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Alternative attachment and routing of cables

Posted: Monday 21st September 2020

Author: Peter Lowry

Some time ago I achieved a long time ambition of acquiring a Gillott ‘Fleur de Lis’ Superbe frameset.   As it was a track model I wanted to convert it for road use.

In the Fifties, keeping the fixed gear, I would have just attached a front brake, possibly fitted mudguards, and off I would go. This frame was fitted with mudguard eyes which was a peculiar fitment to track frames in those days, and the frames were usually termed as ‘road/path’.  Living on the foothills of the Lower Mendips me little legs cannot cope with a single fixed, so I needed to fit gears.

Figure 1
Figure 1

Now I know some people fit derailleur gears to frames with rear track ends but I think it looks messy and trying to remove the rear wheel to repair a puncture is a pain in the neck!

So, a hub gear it had to be – which I hated with a passion!   Aesthetically the hub gear looks okay on a track frame but the conventional routing of the gear cable, along the top tube, offends my eye as does the position where the gear trigger is normally placed, just below the righthand brake lever.   Why not route the gear cable via the bottom bracket as most of the derailleur gear cables are routed?  Hardly an original thought as ladies frames have always been fitted that way!

Mentioning derailleurs, why not fit the gear trigger to the end of the bars a la Campagnolo/Simplex/Cyclo bar end gear shifters!   In that position it is easier to engage bottom gear  and it doesn’t foul the brake lever when riding on the ‘hoods’ (Fig.1 – left).

Figure 2
Figure 2

Now to fit the rear brake. The seatstay bridge had already been drilled – I must admit that I wouldn’t have been happy drilling the bridge, but as it had already been done, so be it.

There were no cable stops fitted to the top tube so the simplest method of fitting the brake cable would have been to use rubber frame cable bands or the much tidier frame cable clips.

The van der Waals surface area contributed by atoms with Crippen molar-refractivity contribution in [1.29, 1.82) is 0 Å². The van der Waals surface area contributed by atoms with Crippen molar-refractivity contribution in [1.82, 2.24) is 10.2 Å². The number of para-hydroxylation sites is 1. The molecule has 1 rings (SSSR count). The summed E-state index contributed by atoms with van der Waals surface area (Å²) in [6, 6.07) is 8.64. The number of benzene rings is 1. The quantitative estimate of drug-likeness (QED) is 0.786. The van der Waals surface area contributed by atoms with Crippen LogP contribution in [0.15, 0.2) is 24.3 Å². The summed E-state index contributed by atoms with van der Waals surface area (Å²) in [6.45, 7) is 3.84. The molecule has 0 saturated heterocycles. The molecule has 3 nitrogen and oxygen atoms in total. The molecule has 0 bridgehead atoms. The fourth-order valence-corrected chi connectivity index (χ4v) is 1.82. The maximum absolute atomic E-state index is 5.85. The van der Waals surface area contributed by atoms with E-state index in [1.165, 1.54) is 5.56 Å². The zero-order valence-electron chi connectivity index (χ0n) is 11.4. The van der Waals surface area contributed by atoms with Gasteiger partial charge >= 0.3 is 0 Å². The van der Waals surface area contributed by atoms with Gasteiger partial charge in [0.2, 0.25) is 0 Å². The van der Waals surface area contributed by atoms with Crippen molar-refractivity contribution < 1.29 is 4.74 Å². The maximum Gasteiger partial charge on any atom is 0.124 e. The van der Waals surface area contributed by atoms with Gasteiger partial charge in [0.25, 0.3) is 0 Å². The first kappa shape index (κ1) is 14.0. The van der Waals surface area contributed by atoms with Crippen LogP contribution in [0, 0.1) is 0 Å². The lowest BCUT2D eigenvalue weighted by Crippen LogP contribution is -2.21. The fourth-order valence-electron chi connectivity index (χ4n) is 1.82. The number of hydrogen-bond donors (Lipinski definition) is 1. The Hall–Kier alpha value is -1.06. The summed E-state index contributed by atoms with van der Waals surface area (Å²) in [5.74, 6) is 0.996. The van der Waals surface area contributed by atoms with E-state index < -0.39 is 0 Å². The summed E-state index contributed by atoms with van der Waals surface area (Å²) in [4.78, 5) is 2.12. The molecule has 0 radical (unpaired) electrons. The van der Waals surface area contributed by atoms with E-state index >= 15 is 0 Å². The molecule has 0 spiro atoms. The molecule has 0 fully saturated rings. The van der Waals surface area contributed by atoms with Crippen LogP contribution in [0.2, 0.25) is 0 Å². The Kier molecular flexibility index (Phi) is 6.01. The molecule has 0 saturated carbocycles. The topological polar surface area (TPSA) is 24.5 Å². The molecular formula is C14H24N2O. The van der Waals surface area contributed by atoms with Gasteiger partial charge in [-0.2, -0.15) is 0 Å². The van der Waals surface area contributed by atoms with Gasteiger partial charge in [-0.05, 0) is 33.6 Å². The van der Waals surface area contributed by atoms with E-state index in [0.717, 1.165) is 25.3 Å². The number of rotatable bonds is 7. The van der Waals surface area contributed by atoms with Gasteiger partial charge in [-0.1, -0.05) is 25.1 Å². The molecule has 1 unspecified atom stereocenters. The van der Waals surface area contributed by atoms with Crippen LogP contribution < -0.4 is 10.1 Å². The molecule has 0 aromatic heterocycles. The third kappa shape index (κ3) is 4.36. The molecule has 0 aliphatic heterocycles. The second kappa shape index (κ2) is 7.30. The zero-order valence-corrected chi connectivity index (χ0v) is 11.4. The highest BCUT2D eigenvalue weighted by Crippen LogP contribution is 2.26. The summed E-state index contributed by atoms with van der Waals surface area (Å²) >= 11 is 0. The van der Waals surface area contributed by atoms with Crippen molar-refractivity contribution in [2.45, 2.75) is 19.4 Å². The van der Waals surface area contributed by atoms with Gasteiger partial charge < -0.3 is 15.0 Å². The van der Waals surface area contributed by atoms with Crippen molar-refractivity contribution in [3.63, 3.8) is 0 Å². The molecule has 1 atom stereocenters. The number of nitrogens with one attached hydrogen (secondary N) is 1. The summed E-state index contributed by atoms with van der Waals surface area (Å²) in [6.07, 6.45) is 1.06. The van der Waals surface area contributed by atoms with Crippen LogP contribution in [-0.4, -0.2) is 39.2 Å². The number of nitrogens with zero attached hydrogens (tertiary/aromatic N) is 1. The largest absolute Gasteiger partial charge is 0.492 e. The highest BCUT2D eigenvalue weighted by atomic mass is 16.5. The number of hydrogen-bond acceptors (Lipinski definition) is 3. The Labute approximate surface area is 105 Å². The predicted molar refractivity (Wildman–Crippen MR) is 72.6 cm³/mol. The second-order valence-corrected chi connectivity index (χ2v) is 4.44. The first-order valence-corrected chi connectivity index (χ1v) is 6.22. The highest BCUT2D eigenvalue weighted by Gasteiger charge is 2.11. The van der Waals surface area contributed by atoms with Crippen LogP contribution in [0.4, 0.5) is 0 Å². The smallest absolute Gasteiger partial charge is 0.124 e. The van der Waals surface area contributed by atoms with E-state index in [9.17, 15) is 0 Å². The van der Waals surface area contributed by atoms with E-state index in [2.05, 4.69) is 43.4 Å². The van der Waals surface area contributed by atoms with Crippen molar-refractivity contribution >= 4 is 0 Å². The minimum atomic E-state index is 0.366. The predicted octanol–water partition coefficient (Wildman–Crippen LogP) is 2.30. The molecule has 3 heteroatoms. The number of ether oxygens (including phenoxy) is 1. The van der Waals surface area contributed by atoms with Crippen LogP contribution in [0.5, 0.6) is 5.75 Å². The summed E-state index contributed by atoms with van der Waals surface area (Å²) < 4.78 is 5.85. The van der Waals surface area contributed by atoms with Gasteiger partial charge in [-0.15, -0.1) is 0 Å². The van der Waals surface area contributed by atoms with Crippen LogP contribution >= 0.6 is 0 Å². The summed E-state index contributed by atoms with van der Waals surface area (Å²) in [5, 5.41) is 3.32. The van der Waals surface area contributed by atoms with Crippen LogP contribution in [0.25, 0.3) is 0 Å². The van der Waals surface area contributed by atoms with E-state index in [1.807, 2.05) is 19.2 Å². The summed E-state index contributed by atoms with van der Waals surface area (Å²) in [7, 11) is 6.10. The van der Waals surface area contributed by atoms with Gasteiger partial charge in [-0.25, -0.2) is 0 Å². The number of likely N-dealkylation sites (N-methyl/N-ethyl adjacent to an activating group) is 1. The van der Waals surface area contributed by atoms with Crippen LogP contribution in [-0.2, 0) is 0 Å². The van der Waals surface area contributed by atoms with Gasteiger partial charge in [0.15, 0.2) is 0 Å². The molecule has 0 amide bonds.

But, as we all know, the less outer cable that is used the more efficient the brake is, so I fitted two Sturmey Archer cable stops (Fig.2 right). Much tidier than the other two options and much more efficient.

This frame was designed for sprints and tubs. Consequently, when I came to fit my 27″  wheels, which were fitted with 1¼” High Pressure tyres, the front jammed against the fork crown! (Fig.3 – below).

Because of economic reasons I didn’t really want to fit sprints and tubs, but by fitting a 27″ x 1″ tyre to the front wheel the problem was solved (Fig.4 – below).

Or so I thought. Unfortunately the brake shoes, though fitted to the top of the yoke, were to low to work (Fig.5 – below).

Now I know I could have filed the top of the yoke to allow the brake block to be fixed higher but that would have ruined the caliper and I don’t think the brake shoe would have been able to reach the rim.   So I had some brass ‘L’ brackets made (Fig.6 – below) that could be attached to the brake yoke in the normal fashion using a 2 BA nut and bolt and fitted some ‘Westwood’ rim brake shoes to the top of the ‘L’ (Fig.7 – below).   Hey Presto I was ready to go!   What was it ‘Heath Robinson’ said?

I have been riding the bike for a couple of years now and I love it, I just wish I could turn the clock back to the Fifties and do the bike some justice. If you decide to go down this route, remember that Sturmey Archer made two different sizes in cable stops – to fit top tubes and to fit down tubes.

Thanks for reading

Posted: Monday 21st September 2020

Author: Peter Lowry

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